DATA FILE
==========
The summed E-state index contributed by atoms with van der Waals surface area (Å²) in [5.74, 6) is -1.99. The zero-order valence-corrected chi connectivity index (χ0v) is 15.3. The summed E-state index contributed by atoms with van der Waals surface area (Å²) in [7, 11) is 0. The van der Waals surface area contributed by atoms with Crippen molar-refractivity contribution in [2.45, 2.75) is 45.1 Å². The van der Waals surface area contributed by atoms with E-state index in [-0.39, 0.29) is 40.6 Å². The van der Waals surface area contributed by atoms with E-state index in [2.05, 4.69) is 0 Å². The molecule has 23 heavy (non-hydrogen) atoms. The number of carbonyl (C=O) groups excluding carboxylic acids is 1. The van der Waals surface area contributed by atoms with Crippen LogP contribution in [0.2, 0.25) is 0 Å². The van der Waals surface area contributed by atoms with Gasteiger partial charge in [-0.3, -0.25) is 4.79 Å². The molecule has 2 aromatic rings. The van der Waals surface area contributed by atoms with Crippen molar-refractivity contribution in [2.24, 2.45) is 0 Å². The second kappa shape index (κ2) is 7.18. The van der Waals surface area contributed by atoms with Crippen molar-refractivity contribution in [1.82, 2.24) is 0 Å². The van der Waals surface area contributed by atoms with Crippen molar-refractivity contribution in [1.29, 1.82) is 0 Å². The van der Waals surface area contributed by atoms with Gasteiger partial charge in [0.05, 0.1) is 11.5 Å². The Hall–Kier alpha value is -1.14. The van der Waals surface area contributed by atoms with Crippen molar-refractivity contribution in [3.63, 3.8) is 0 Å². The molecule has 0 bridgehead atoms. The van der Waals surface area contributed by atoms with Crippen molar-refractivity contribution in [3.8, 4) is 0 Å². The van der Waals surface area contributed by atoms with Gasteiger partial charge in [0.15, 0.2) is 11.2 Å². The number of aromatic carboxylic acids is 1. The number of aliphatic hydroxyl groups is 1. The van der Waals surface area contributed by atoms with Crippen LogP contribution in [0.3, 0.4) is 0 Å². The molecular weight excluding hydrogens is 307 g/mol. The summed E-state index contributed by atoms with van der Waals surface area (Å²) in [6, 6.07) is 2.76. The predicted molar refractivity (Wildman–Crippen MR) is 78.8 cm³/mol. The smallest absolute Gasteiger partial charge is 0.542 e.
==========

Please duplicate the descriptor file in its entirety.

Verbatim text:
The summed E-state index contributed by atoms with van der Waals surface area (Å²) in [5.74, 6) is -1.99. The zero-order valence-corrected chi connectivity index (χ0v) is 15.3. The summed E-state index contributed by atoms with van der Waals surface area (Å²) in [7, 11) is 0. The van der Waals surface area contributed by atoms with Crippen molar-refractivity contribution in [2.45, 2.75) is 45.1 Å². The van der Waals surface area contributed by atoms with E-state index in [-0.39, 0.29) is 40.6 Å². The van der Waals surface area contributed by atoms with E-state index in [2.05, 4.69) is 0 Å². The molecule has 23 heavy (non-hydrogen) atoms. The number of carbonyl (C=O) groups excluding carboxylic acids is 1. The van der Waals surface area contributed by atoms with Crippen LogP contribution in [0.2, 0.25) is 0 Å². The van der Waals surface area contributed by atoms with Gasteiger partial charge in [-0.3, -0.25) is 4.79 Å². The molecule has 2 aromatic rings. The van der Waals surface area contributed by atoms with Crippen molar-refractivity contribution in [2.24, 2.45) is 0 Å². The second kappa shape index (κ2) is 7.18. The van der Waals surface area contributed by atoms with Crippen molar-refractivity contribution in [1.82, 2.24) is 0 Å². The van der Waals surface area contributed by atoms with Crippen molar-refractivity contribution in [1.29, 1.82) is 0 Å². The van der Waals surface area contributed by atoms with Gasteiger partial charge in [0.05, 0.1) is 11.5 Å². The Hall–Kier alpha value is -1.14. The van der Waals surface area contributed by atoms with Crippen molar-refractivity contribution in [3.63, 3.8) is 0 Å². The molecule has 0 bridgehead atoms. The van der Waals surface area contributed by atoms with Crippen molar-refractivity contribution in [3.8, 4) is 0 Å². The van der Waals surface area contributed by atoms with Gasteiger partial charge in [0.15, 0.2) is 11.2 Å². The number of aromatic carboxylic acids is 1. The number of aliphatic hydroxyl groups is 1. The van der Waals surface area contributed by atoms with Crippen LogP contribution in [0.3, 0.4) is 0 Å². The molecular weight excluding hydrogens is 307 g/mol. The summed E-state index contributed by atoms with van der Waals surface area (Å²) in [6, 6.07) is 2.76. The predicted molar refractivity (Wildman–Crippen MR) is 78.8 cm³/mol. The smallest absolute Gasteiger partial charge is 0.542 e.